David: Yes. And you’ve already defined beauty as being, at least in part, that sense of it pointing forwards, beyond itself, as you would say. So that when we say nature has to be beautiful, and if it wasn’t I wouldn’t study it, it’s another way of saying, if it wasn’t always expanding, pointing to new things that it might generate. Because I think, sometimes, and maybe it’s us in the media, the popularisers, we give this impression that there’s a big mystery. But don’t worry, there’s an army of people in white coats who are clearing up the mystery, like clearing up the knick-knacks in a room. And before you know it, it’ll all be squared away like a Prussian dining room and…
SG: That’s a particular aspect of science, and what scientists do, practitioners of science do. But then there is also the exhilarating part of understanding the universe, which, for me, is what drew me to science.
David: A friend of mine’s a mathematician, Greg Chaitin. He described, I think, what you’re talking about. He said, for him, he would have small ideas: just a small idea, like sitting on your chair. Then, he said, he had certain huge ideas, and for him it was like climbing up a mountain. And the exciting thing was not just getting to the top of the mountain, but from there he could see a whole range of mountains out in the distance, which he hadn’t been to, obviously, but suddenly he realised they were there. Is that the same sort of thing?
SG: Yes. For me that’s definitely how it works. A lot of my work is built on an idea and a model that I came up with 20 years ago. And I remember that moment of watching it do something I didn’t expect it to do, which is on a computer screen. I’d written down some simple equations, and I expected it to behave in a particular way, and it didn’t. And it showed me something that then became the basis of pretty much what I do in science.
David: How did it feel?
SG: It felt amazing! It really did. And this was in the day when you could actually watch the computer simulation happening, because computers were very slow 20 years ago, and so I did actually watch this simulation.
David: So what were you actually seeing? I’m just fascinated.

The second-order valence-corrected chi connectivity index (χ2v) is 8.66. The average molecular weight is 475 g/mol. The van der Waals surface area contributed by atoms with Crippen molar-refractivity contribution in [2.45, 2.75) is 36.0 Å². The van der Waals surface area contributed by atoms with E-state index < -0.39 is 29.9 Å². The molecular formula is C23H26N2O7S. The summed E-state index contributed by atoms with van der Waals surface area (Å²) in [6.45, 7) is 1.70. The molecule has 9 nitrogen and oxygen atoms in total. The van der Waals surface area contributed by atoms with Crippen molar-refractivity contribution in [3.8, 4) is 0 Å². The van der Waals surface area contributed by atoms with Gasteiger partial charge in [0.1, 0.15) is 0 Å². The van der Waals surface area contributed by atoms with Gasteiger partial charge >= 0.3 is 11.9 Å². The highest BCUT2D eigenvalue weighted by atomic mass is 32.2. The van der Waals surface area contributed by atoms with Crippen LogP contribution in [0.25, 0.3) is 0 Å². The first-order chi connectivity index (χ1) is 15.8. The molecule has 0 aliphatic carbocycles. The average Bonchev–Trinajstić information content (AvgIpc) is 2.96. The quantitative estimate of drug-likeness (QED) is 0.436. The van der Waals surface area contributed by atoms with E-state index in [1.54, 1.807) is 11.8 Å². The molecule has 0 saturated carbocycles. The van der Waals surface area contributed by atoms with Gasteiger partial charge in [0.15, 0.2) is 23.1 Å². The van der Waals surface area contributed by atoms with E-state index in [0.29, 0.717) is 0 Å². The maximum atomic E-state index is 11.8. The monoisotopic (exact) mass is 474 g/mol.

SG: I wanted to see how populations of pathogens would evolve under selection from host immunity: by host, I mean us. So when a malaria parasite enters my body, I will, of course, mount immune responses to this parasite. So parasite populations evolve under this selection pressure. What’s interesting about a lot of parasite populations is that they seem to exist as these, sort of, discrete tribes ‒ different strains ‒ and this is the mystery, because there’s no reason why they should be doing that.
And what this model showed me is how, under selection pressure from host immunity, these populations would self-organise into these discrete tribes, simply in order to avoid competing with each other.
David: And nobody knew that before?
SG: Nobody had done that before.
David: And it’s not what you were expecting?
SG: No, it wasn’t. I thought they’d be a big mush, and that we’d have to think of ways in which we’d have to impose structure. So, at a fundamental level, I was setting something up where I expected there to be huge mush, and then we’d have to come up with ways to impose structure, and instead the structure emerged on its own. So that was fun; that was great.
Ard: That’s amazing.
SG: It was quite a moment.
Ard: It must have been amazing to see.
SG: It was. And so what I’ve been doing since then is trying to validate that. So I’m interested, obviously, in whether this is truth, in the sense of being a useful metaphor, or a useful framework for understanding what happens in infectious diseases, because it does have practical implications.
So that’s what I’ve been doing for the last 20 years: trying to validate that theory.